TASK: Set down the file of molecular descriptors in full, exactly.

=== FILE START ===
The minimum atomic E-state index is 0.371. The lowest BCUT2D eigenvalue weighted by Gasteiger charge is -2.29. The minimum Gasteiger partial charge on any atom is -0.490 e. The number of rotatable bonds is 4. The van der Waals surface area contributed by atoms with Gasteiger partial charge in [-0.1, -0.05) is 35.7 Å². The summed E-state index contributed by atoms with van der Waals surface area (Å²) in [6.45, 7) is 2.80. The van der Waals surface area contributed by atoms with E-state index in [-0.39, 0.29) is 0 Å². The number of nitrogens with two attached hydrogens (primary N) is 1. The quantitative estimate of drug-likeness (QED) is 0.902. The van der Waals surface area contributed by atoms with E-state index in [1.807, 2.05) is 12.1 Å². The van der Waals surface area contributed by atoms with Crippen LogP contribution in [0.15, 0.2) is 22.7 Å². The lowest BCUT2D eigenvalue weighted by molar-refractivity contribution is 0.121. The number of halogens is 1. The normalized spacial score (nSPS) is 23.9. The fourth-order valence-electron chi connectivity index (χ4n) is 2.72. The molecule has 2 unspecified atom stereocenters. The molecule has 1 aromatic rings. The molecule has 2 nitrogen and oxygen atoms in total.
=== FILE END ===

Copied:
The minimum atomic E-state index is 0.371. The lowest BCUT2D eigenvalue weighted by Gasteiger charge is -2.29. The minimum Gasteiger partial charge on any atom is -0.490 e. The number of rotatable bonds is 4. The van der Waals surface area contributed by atoms with Gasteiger partial charge in [-0.1, -0.05) is 35.7 Å². The summed E-state index contributed by atoms with van der Waals surface area (Å²) in [6.45, 7) is 2.80. The van der Waals surface area contributed by atoms with E-state index in [-0.39, 0.29) is 0 Å². The number of nitrogens with two attached hydrogens (primary N) is 1. The quantitative estimate of drug-likeness (QED) is 0.902. The van der Waals surface area contributed by atoms with E-state index in [1.807, 2.05) is 12.1 Å². The van der Waals surface area contributed by atoms with Crippen LogP contribution in [0.15, 0.2) is 22.7 Å². The lowest BCUT2D eigenvalue weighted by molar-refractivity contribution is 0.121. The number of halogens is 1. The normalized spacial score (nSPS) is 23.9. The fourth-order valence-electron chi connectivity index (χ4n) is 2.72. The molecule has 2 unspecified atom stereocenters. The molecule has 1 aromatic rings. The molecule has 2 nitrogen and oxygen atoms in total.